Selected for Official Publication.
Plaintiff bank brought suit to recover on a check made payable to the order of defendant Ulibarri. The check was drawn by one Russell Wagner, who was named a defendant in the trial court but on whom no service was ever obtained and who is not a party to this appeal. The trial court entered judgment in favor of plaintiff in the full amount of the check. We reverse.
The facts surrounding this controversy are not in dispute. Defendant owns and operates a jewelry store, and in connection with the sale of a diamond ring to Wagner, received Wagner's check in the amount of $3,450. Before releasing the ring to Wagner, defendant deposited the check in his account with the plaintiff bank in order to determine if the check would be paid by the drawee bank. Defendant subsequently telephoned the plaintiff bank and was informed by a bank employee that the check drawn by Wagner was "finally settled."
Defendant, after being told that the check had been paid, released the stone to Wagner and drew a check on his own account for $3,500. This check was presented to plaintiff and was duly paid. Approximately six days later, defendant was notified by the bank that Wagner's check had been returned marked "no account", thereby resulting in defendant's account being overdrawn. A bank employee testified that the six-day delay was occasioned by the fact that defendant had not endorsed the check upon depositing it.
Plaintiff thereafter requested that defendant place sufficient funds in his account to cover the overdraft. Defendant refused to do so, and this litigation ensued.
In its findings of fact, the trial court concluded that defendant had relied upon the assurances of the bank, and that by releasing the diamond to Wagner, defendant was damaged in the amount of the contract price for his diamond. The trial court also found that the delay by plaintiff in notifying defendant that the check was drawn on a non-existent account was reasonable and further concluded that because the bank had not been notified of the transaction between the defendant and Wagner, it should not be liable for the loss caused by the invalid check as the bank was not "sufficiently negligent" under the circumstances.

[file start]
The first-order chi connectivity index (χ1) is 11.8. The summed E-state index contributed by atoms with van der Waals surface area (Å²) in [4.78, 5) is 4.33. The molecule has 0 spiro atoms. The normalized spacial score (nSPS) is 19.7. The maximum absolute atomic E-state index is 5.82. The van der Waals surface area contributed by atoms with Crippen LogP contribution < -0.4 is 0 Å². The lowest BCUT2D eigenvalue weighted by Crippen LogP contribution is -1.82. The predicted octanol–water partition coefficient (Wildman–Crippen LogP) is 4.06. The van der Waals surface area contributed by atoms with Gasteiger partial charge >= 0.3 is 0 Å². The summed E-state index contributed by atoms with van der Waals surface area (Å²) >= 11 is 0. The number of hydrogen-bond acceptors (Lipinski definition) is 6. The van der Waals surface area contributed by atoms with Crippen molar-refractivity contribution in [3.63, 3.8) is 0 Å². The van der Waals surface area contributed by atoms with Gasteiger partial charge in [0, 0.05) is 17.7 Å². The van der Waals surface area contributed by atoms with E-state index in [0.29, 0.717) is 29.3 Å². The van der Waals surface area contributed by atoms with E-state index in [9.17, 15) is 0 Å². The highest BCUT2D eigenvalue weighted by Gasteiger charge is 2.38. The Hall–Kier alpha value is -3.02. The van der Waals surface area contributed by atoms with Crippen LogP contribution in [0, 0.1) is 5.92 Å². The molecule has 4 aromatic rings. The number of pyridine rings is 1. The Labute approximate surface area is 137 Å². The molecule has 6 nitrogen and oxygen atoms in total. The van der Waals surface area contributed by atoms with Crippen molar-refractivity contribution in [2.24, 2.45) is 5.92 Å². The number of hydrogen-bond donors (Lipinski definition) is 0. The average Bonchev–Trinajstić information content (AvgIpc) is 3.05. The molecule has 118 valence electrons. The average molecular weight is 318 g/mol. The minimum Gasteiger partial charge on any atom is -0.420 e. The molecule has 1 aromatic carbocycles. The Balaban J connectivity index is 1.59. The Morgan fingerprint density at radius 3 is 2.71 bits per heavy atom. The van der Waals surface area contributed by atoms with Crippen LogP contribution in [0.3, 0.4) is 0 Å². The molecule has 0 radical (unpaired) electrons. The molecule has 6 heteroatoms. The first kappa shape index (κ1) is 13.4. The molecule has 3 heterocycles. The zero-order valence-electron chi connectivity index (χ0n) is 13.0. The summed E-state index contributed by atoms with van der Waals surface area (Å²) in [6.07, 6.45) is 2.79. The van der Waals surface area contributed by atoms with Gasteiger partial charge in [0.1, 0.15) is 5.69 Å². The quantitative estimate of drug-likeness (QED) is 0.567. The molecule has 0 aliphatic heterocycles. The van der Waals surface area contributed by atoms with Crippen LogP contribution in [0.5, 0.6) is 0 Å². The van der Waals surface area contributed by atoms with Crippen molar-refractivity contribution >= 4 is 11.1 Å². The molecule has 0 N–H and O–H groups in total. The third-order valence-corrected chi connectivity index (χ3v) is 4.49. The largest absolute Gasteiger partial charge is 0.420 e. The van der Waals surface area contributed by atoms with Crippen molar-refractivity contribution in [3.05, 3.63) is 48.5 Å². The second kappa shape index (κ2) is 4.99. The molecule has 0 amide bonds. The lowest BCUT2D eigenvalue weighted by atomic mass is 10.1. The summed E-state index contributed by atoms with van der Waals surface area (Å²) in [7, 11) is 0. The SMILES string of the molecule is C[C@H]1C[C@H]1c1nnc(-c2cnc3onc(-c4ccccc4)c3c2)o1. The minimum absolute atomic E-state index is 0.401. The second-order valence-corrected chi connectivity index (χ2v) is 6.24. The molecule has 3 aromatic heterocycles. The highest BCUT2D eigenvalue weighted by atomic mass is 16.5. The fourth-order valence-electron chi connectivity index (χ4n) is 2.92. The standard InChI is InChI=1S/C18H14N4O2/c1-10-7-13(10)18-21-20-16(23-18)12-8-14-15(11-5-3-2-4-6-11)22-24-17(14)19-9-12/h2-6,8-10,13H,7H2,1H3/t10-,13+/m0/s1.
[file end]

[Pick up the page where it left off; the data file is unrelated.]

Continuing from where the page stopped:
Two related questions are presented by this appeal. The first is whether the facts set forth above give rise to the equitable defense of estoppel. The second is whether such defense is available under the terms of the Uniform Commercial Code. We conclude that both questions are to be answered in the affirmative.
Plaintiff contends, however, that the defense of estoppel is not available under the provisions of the Uniform Commercial Code. We disagree.
By its terms, the Code provides that unless displaced by a particular provision, the principles of law and equity including the law relative to estoppel, shall supplement its provisions. Section 4-1-103, C.R.S. 1973. However, asserting that defendant, by depositing the check for collection, warranted that he would take up the item notwithstanding the fact that he had not indorsed it, see § 4-4-205, C.R.S.1973, plaintiff maintains that § 4-4-207(2), and § 4-3-414, C.R.S.1973 specifically govern this case. While the principle that an indorser is liable on his warranty is correctly stated by plaintiff, Mercantile Bank & Trust Co. v. Hunter, 31 Colo.App. 200, 501 P.2d 486 (1972), the rule has no application when, as here, an estoppel has been created which would preclude plaintiff from obtaining a refund of the amount paid to defendant. See §§ 4-4-212(1), C.R.S.1973; cf. Mercantile Bank & Trust Co. v. Hunter, supra. Accordingly, the Code is not dispositive of this litigation.
Although the precise question of whether the defense of estoppel is available under the Code has not been decided in Colorado, authority from other jurisdictions indicates that it is. In Central National Bank & Trust Co. v. Community Bank & Trust Co., 528 P.2d 710 (Okl.1974), the court considered the argument which plaintiff advances here, and concluded that the doctrine of estoppel was properly applied in a case arising under the secured transaction provisions of the Code.
Similarly, here defendant is entitled to rely on this defense. Defendant took reasonable precautions to protect himself from precisely the contingency which occurred, and where one of two innocent parties must suffer through the act of a third party, the loss should fall upon the party who by his conduct created the circumstances which enabled the third party to cause the loss. See Central National Bank & Trust Co. v. Community Bank & Trust Co., supra. The loss to Ulibarri would not have occurred in the absence of plaintiff's assurances.
The judgment is reversed, and the cause remanded with directions to enter judgment in favor of defendant.
ENOCH and STERNBERG, JJ., concur.